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An airliner cuts through the skies over Montreal on Dec. 23, 2020.Paul Chiasson/The Canadian Press

The federal transportation regulator has determined that Edmonton-based Flair Airlines may be in violation of the law that requires it to be controlled by Canadians.

Flair faces the loss of its operating licence to fly in Canada if the Canadian Transportation Agency’s preliminary ruling, issued March 3, is finalized after a review.

In an e-mail to The Globe and Mail, Flair denied that it is in violation of Canadian laws. But The Globe has learned it has asked Transport Canada for an 18-month exemption from the Canadian control law in order to address the regulator’s concerns.

“Flair is requesting an 18-month exemption while the company revises its corporate governance and financing structure to ensure it continues to meet the Canadian ownership and control requirements of its domestic and international licences,” said a letter from Transport Canada to industry participants, a copy of which was obtained by The Globe. The CTA “has given Flair 60 days (until May 3) to respond to their concerns, which relate to corporate governance and corporate finance.”

Transport Canada said it was unable to immediately respond to questions.

A Canadian airline that flies domestically or internationally must be 51-per-cent owned by Canadians with no single foreign entity owning more than 25 per cent. Additionally, foreigners cannot exert control over the airline, a situation the CTA calls “control in fact.”

The CTA said a panel of its members found Flair “may not be controlled in fact by Canadians and may, therefore, not be ‘Canadian,’ as defined in the Canada Transportation Act.”

The CTA said there is no timeline for its final ruling. “The panel will consider all evidence and if it determines at the end of the process that Flair is not Canadian, Flair’s licences would be suspended,” the agency said in an e-mail.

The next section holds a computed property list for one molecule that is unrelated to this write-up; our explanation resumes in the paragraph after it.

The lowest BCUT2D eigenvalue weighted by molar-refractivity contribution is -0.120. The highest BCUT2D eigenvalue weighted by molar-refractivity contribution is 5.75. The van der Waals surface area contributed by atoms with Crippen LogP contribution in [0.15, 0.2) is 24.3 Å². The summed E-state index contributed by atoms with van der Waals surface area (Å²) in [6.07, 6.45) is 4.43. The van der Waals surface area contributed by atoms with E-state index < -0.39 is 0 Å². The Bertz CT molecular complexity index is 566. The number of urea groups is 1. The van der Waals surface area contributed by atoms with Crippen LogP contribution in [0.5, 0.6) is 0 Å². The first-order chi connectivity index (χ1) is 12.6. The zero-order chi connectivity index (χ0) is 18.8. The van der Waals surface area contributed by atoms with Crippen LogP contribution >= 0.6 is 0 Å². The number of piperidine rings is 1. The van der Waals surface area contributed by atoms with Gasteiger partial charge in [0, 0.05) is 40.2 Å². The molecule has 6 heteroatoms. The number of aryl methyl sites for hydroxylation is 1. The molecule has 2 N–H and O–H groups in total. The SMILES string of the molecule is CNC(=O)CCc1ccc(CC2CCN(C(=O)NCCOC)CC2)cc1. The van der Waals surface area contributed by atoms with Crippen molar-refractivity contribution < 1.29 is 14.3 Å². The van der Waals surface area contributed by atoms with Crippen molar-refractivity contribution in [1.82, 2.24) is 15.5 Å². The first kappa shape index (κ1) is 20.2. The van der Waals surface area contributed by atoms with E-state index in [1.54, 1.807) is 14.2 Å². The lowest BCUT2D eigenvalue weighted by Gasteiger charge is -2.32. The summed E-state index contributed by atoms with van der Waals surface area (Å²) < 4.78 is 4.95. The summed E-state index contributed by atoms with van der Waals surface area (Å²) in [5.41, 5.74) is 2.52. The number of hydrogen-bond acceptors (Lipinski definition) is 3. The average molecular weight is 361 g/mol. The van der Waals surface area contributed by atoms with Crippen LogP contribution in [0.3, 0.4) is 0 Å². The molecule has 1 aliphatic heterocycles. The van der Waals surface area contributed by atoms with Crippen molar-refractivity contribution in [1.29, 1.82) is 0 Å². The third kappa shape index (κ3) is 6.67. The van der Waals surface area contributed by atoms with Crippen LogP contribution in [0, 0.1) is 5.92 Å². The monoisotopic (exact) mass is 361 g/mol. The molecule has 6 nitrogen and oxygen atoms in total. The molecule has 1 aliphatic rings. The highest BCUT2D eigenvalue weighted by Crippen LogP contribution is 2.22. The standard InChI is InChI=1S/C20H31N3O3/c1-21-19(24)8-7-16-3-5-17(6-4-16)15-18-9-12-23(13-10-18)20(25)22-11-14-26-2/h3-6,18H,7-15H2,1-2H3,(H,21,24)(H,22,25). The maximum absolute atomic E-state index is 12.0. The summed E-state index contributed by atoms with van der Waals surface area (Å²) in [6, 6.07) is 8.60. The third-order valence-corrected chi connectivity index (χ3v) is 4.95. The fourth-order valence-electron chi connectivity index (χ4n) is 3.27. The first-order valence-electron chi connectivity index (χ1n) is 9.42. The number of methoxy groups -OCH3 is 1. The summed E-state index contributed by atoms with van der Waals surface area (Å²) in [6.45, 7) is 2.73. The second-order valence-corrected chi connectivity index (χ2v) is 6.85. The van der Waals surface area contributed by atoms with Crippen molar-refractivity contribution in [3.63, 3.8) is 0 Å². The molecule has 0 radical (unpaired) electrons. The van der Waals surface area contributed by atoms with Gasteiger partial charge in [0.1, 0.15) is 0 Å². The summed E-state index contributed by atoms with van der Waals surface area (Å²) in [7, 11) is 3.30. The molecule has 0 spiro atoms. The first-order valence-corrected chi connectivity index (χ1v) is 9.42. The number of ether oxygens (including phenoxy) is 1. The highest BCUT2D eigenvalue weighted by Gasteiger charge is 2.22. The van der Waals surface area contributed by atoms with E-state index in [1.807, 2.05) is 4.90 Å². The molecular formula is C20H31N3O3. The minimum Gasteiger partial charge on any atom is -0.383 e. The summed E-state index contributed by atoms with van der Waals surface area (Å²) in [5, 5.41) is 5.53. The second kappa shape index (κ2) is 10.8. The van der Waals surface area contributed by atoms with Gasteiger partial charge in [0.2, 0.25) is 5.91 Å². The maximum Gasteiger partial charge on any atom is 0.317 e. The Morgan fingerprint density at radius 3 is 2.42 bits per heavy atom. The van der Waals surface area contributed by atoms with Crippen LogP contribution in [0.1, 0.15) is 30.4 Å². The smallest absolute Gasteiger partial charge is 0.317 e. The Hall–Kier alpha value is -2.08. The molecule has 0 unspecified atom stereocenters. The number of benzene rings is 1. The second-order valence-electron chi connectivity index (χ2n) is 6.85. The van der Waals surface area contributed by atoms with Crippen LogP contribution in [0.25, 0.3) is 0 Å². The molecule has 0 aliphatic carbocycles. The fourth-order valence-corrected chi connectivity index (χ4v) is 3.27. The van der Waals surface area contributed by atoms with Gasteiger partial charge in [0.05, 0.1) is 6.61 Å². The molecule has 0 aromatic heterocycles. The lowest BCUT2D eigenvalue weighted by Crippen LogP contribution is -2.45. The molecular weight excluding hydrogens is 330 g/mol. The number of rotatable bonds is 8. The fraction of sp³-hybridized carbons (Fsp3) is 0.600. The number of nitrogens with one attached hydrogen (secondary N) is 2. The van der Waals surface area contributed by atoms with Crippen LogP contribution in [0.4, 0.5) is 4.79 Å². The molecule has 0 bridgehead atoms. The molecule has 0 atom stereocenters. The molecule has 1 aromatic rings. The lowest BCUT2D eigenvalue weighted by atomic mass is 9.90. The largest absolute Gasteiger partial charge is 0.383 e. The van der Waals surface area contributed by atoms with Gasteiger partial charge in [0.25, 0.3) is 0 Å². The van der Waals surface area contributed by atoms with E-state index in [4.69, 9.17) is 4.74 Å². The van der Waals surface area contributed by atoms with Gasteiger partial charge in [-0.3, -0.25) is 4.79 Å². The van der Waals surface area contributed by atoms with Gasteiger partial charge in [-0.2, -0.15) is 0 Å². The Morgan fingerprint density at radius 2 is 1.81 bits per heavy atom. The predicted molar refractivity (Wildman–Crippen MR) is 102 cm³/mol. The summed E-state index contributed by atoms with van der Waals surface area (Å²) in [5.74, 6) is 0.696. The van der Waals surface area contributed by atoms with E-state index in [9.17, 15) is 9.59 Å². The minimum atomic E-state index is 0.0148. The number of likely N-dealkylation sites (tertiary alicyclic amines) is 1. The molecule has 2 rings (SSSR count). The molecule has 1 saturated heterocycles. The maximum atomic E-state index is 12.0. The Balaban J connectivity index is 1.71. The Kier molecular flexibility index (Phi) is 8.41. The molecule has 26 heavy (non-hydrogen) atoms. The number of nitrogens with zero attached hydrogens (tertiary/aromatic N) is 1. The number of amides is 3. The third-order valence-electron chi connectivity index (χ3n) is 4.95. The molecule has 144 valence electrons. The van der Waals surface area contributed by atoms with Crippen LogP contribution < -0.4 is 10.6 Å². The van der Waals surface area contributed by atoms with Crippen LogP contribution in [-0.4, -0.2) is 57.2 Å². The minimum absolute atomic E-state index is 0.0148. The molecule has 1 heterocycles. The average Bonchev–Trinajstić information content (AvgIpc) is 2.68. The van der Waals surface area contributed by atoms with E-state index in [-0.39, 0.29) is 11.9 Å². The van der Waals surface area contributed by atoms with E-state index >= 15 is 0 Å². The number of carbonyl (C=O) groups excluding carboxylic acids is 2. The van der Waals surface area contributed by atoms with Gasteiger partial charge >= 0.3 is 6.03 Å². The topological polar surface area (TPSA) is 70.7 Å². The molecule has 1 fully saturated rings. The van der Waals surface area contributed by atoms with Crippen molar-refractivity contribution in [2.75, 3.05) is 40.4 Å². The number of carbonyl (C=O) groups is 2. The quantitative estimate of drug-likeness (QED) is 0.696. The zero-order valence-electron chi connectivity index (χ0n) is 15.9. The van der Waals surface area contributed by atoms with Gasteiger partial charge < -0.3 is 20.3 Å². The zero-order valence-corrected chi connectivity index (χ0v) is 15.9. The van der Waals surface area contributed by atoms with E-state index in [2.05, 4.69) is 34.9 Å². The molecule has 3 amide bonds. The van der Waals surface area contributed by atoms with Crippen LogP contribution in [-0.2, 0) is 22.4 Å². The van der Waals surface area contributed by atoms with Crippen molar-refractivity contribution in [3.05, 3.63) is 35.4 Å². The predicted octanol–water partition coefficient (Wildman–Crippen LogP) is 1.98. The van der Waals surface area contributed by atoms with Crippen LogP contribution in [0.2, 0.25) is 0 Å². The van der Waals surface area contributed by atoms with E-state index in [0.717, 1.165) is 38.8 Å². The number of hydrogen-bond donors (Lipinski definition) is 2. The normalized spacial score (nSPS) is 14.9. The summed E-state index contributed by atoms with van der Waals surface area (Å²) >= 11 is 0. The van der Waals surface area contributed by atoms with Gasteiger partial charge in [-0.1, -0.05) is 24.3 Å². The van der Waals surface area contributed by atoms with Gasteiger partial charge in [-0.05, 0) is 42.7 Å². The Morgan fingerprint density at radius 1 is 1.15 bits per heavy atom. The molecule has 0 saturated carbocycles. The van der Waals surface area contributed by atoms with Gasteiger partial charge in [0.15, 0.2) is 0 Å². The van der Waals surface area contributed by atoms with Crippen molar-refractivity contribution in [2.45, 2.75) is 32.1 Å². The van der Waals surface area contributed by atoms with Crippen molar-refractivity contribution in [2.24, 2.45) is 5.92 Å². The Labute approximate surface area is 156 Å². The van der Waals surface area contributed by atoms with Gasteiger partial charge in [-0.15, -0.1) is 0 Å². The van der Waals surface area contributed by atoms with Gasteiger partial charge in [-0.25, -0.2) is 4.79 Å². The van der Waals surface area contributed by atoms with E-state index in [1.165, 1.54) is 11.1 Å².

In a statement to The Globe, Stephen Jones, Flair’s chief executive officer, denied the carrier has violated the laws and said Flair will co-operate with the CTA. “Flair Airlines is a Canadian airline and is controlled by Canadians both in law and in fact,” Mr. Jones said.

Flair did not immediately respond to follow-up questions about its exemption request.

The CTA defines control in fact as “the power, whether exercised or not, to control the strategic decision-making activities of an enterprise and to manage and run its day-to-day operations. Those who may have the power to influence a company’s decisions can include minority owners, designated representatives, financial institutions, employees and others.”

The CTA is an independent tribunal that has the powers of a court. Its decisions may be appealed to the Transportation Appeals Tribunal.

Flair is 25-per-cent owned by Miami-based investment firm 777 Partners, which was founded in 2015 by Steven Pasko and Joshua Craig Wander, the airline has told The Globe. In November, Flair said it was 58-per-cent owned by Canadians. Its five-person board of directors incudes three Americans who either own part of 777 Partners or are employed by 777 Partners, according to incorporation filings in British Columbia. Questions sent to a spokesperson for 777 Partners were not answered.

The Globe first reported the CTA investigation in December in a story about the airline’s aggressive expansion plans amid the pandemic.

In January, 2021, while most airlines were trying to survive the collapse in demand for travel, Flair unveiled an ambitious plan to fly 13 new Boeing 737 Max passenger jets. The planes would be leased from 777 Partners.